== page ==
We also learn that House’s mother isn’t quite the passive military wife he’d always thought, never liking to make waves, standing idly by as House was brutalized by the tough Marine who raised him. While John was flying missions (presumably in Vietnam), Blythe and Bell, a Navy Chaplain vigorously protested the war, lived by another ‘60s credo: sex, drugs (LSD) and (perhaps) a little rock and roll.

This time it is Wilson (Robert Sean Leonard) who crosses the lines of legality and plucks a DNA sample from Bell’s fork. His test results show House that Bell is not his biological father after all. Hmm.

Now, very interestingly, Sir Arthur Conan Doyle’s medical professor was Dr. Joseph Bell, and Conan Doyle largely based Sherlock Holmes on him. Like House, Bell is tall, and like Hugh Laurie, Connolly is of Scottish descent for whatever that’s worth. There is a strong resemblance between the two men, including a couple of birthmarks—one in a unique place. Personally, I think Bell is House’s father—the surname Bell is a dead giveaway to me. So, I would suggest, dear readers, that Wilson has falsified a certain DNA test!

But why would Wilson lie? Thanks for playing! Wilson would have several reasons to lie to House. Blythe is happy, married to an old friend with whom she has shared a lot, going back 50 years. Although House hates John for his brutality as a father, as he says, he does respect the man. Bell, argues House, could not possibly have respected his supposedly close friend John while at the same time cuckolding him. This bothers House a lot. He can have no relationship with a man who would do that to his father, no matter how much House hates him. Wilson also cares a lot for Blythe—and presumably her happiness; having her son and her husband at such odds would only be destructive to all three of them.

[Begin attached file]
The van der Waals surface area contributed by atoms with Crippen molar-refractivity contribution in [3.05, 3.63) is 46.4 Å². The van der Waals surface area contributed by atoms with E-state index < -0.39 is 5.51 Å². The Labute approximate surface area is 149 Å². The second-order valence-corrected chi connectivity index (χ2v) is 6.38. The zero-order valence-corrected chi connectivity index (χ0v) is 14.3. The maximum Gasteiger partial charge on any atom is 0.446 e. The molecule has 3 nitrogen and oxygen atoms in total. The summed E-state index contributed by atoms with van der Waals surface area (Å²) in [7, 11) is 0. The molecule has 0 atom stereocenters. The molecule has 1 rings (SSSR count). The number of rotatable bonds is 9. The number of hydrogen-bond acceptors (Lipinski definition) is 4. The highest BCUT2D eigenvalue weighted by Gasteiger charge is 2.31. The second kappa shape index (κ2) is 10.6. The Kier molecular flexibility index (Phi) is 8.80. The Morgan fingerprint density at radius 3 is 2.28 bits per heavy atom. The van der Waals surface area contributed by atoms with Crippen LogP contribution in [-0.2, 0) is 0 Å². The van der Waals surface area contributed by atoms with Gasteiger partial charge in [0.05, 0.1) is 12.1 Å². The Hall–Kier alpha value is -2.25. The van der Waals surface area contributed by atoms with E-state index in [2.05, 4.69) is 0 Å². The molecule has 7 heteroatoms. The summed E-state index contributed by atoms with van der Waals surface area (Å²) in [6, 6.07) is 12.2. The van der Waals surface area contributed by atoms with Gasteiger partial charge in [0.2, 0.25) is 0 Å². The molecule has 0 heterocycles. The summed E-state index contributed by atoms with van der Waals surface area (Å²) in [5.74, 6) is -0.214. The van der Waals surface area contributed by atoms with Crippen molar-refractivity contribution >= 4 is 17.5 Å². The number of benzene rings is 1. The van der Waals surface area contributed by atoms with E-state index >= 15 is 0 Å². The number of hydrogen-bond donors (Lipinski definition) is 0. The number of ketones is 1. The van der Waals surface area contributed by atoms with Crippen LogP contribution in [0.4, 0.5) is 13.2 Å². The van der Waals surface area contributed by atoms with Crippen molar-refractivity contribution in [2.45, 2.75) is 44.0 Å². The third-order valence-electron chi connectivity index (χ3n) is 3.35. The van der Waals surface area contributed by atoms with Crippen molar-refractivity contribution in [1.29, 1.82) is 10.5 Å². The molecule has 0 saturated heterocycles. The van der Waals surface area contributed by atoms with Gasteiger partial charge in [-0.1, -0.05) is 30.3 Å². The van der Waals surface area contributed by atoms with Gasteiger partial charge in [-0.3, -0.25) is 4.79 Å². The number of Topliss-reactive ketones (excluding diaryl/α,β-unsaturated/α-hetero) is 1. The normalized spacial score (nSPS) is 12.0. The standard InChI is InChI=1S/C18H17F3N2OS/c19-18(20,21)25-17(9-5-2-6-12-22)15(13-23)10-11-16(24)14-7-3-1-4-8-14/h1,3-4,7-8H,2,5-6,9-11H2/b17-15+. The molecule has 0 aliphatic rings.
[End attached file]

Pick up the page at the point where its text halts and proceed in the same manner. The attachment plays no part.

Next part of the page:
So, Wilson concocts a false test, which, while not disproving House’s DNA analysis, does suggest that his mother had been involved with yet another man back in the day—not Thomas, nor John, but a third guy. The lie, if House buys it, would go a long way to soften his attitude towards his mother’s relationship with Bell—and perhaps make House open to forging a relationship with the kinder, gentler father he’d never known. That completely fits Wilson’s usual manipulative M.O.